"My instinct is that racism, pro-police bias and bias in terms of poor black suspects, made it something that the press and prosecutors didn't want to deal with," he said.

Two observations: First, this is another example of the difference betweeen Patrick Fitzgerald and the typical insiders who usually hold his post. I'm fairly certain that Fitzgerald - who has the undying respect of street cops - would have pursued these allegations aggressively back then. And many U.S. attorneys would not have pursued Burge on a perjury charge now.

Second, Taylor's explanation is largely right. In newsrooms that are supposed to be street-smart and skeptical of official claims, many reporters (and more so, their editors) remain naive and direct their skepticism toward those who would puncture the childhood myths of how authorities behave. I am grateful every day for the kind of training I received as a young reporter, including an editor early in my career who once told me "It's always ten times worse than you think it is." That's the way the media should proceed in its reporting, even when it doesn't turn out to be true. But it usually does.

Torture Today
Did Jon Burge leave a legacy?

"The news this week that former Police Commander Jon Burge has been indicted on federal charges nearly thirty years after the alleged crimes is very important," Tracy Jake Siska writes at Chicago Justice. "This long overdue prosecution exposes the striking, continuous, and deliberate refusal by the accountability departments within the agencies, policy makers, the media, and the courts, to focus their attention on what occurs inside Chicago Police interrogation rooms. The reporting of the indictment relies on retrospective coverage of the abuse that occurred at the hands of the Chicago Police Department. However, the discussion fails to evaluate if Burge's tactics are part of history or if they have only been refined for modern use."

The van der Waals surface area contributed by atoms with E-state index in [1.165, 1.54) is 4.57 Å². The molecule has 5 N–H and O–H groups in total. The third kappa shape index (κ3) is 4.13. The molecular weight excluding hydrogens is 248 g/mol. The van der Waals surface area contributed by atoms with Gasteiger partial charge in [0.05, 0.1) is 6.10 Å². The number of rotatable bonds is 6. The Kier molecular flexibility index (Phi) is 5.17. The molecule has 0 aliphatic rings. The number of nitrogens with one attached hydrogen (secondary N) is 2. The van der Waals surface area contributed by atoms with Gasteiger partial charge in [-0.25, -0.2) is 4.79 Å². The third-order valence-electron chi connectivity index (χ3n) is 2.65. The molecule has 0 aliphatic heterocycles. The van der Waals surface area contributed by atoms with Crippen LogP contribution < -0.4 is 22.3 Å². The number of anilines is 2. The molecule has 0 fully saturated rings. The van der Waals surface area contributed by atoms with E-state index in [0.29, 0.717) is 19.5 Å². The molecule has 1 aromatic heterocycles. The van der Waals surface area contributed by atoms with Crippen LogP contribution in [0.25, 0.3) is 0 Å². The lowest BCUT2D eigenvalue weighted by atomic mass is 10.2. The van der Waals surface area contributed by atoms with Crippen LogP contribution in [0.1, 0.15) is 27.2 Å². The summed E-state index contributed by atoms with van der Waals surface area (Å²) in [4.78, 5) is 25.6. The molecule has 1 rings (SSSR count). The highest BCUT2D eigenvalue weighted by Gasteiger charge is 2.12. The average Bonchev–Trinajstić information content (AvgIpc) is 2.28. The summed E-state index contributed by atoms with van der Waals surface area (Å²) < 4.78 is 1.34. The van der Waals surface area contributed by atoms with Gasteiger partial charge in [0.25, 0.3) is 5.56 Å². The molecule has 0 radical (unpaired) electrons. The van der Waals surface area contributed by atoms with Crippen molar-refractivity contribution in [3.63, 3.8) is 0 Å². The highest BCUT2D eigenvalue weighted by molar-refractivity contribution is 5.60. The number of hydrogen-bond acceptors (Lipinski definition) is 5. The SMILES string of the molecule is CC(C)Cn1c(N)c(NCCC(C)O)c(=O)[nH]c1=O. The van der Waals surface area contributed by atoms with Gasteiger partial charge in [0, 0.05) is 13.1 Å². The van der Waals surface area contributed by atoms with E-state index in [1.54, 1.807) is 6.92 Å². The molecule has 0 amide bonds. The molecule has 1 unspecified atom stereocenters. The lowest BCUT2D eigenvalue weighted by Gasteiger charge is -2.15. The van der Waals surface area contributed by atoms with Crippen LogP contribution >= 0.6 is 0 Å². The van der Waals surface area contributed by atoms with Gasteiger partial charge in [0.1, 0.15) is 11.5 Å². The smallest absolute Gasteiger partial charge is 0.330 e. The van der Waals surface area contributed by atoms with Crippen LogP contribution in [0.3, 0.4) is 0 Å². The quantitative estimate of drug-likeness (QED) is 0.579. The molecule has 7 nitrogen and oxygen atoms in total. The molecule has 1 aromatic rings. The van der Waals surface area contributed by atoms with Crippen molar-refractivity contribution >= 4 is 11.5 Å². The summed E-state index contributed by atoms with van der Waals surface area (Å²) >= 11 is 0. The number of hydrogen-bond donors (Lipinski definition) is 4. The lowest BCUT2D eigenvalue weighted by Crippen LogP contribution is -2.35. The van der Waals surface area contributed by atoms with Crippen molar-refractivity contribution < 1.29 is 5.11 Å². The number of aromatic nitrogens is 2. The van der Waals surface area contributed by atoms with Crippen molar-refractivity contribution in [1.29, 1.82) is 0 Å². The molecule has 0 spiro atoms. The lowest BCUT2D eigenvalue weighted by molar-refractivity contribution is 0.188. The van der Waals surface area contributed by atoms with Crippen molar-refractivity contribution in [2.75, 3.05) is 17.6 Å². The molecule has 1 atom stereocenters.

Siska offers up a case study, and concludes:

"For all the bellowing about the fact that more should have been done twenty years ago to stop Burge, nothing is being done to stop the illegal and abusive tactics of today."

Ferdy Film Frenzy
Continuing our blurbing of Marilyn Ferdinand's coverage of the Chicago International Film Festival. Go to Ferdy on Films for full reviews and details.

"Boogie Man: The Lee Atwater Story: Lee Atwater - the man who called Strom Thurmond his mentor and Karl Rove his protege - gets a thorough going-over in Boogie Man as a win-at-all-costs political operative for the Republican Party until he died of brain cancer in 1991 at the age of 40. By the time Atwater had performed his dirty magic tricks on Reagan's behalf, he had already ruined Democrats Tom Turnipseed's and Max Heller's bids for Congress by charging that the former was "hooked up to jumper cables" (mentally ill), and running a independent Christian candidate to slam Heller for being a Jew and having this straw candidate drop out after the damage was done, thereby leaving the door open for Republican candidate Carroll Campbell to win.

"There are subtle, but damning commentaries on the media in this film, particularly the Washington press corps, which one interviewee characterizes as lazy and looking for something juicy. Bush Jr. hit it off famously with Atwater and certainly would have had Atwater ensure that his 2000 race against Al Gore was not so close had Atwater lived. As it is, the press corps did Atwater's job for him, having learned how those well-chosen lies and steadfast adherence to a narrative can sell newspapers, make careers, and garner power."

Here is the trailer:


The Beachwood Tip Line: Hynotized and mesmerized.


Posted on October 27, 2008

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BOOKS - Black Activism In The Civil War Midwest.